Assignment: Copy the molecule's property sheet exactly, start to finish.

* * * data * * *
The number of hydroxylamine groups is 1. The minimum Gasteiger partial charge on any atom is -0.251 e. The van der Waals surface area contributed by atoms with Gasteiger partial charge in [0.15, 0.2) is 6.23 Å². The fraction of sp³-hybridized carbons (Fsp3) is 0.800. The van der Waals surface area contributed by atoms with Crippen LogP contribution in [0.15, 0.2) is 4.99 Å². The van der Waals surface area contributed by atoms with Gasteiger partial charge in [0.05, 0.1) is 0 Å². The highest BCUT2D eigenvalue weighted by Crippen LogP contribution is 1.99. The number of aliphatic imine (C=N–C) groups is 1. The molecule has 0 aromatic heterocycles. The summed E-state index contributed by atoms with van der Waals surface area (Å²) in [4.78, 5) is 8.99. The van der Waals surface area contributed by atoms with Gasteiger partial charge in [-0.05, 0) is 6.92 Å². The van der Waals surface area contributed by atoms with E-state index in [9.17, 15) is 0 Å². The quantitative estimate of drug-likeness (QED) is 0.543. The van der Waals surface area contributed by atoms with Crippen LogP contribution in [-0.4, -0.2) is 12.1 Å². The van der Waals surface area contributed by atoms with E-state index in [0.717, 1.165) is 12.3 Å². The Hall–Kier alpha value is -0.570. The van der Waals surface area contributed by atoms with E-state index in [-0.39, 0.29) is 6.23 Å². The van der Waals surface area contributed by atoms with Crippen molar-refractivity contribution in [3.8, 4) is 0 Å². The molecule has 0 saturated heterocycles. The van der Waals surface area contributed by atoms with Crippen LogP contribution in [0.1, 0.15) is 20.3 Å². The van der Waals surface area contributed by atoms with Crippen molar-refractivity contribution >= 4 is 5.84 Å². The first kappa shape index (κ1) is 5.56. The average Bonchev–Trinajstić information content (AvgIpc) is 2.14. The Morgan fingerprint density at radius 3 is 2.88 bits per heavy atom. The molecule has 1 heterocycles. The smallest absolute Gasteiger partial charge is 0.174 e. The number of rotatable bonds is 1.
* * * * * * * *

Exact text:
The number of hydroxylamine groups is 1. The minimum Gasteiger partial charge on any atom is -0.251 e. The van der Waals surface area contributed by atoms with Gasteiger partial charge in [0.15, 0.2) is 6.23 Å². The fraction of sp³-hybridized carbons (Fsp3) is 0.800. The van der Waals surface area contributed by atoms with Crippen LogP contribution in [0.15, 0.2) is 4.99 Å². The van der Waals surface area contributed by atoms with Gasteiger partial charge in [0.05, 0.1) is 0 Å². The highest BCUT2D eigenvalue weighted by Crippen LogP contribution is 1.99. The number of aliphatic imine (C=N–C) groups is 1. The molecule has 0 aromatic heterocycles. The summed E-state index contributed by atoms with van der Waals surface area (Å²) in [4.78, 5) is 8.99. The van der Waals surface area contributed by atoms with Gasteiger partial charge in [-0.05, 0) is 6.92 Å². The van der Waals surface area contributed by atoms with E-state index in [9.17, 15) is 0 Å². The quantitative estimate of drug-likeness (QED) is 0.543. The van der Waals surface area contributed by atoms with Crippen LogP contribution in [-0.4, -0.2) is 12.1 Å². The van der Waals surface area contributed by atoms with E-state index in [0.717, 1.165) is 12.3 Å². The Hall–Kier alpha value is -0.570. The van der Waals surface area contributed by atoms with E-state index in [-0.39, 0.29) is 6.23 Å². The van der Waals surface area contributed by atoms with Crippen molar-refractivity contribution in [3.8, 4) is 0 Å². The molecule has 0 saturated heterocycles. The van der Waals surface area contributed by atoms with Crippen LogP contribution in [0.1, 0.15) is 20.3 Å². The van der Waals surface area contributed by atoms with Crippen molar-refractivity contribution >= 4 is 5.84 Å². The first kappa shape index (κ1) is 5.56. The average Bonchev–Trinajstić information content (AvgIpc) is 2.14. The Morgan fingerprint density at radius 3 is 2.88 bits per heavy atom. The molecule has 1 heterocycles. The smallest absolute Gasteiger partial charge is 0.174 e. The number of rotatable bonds is 1.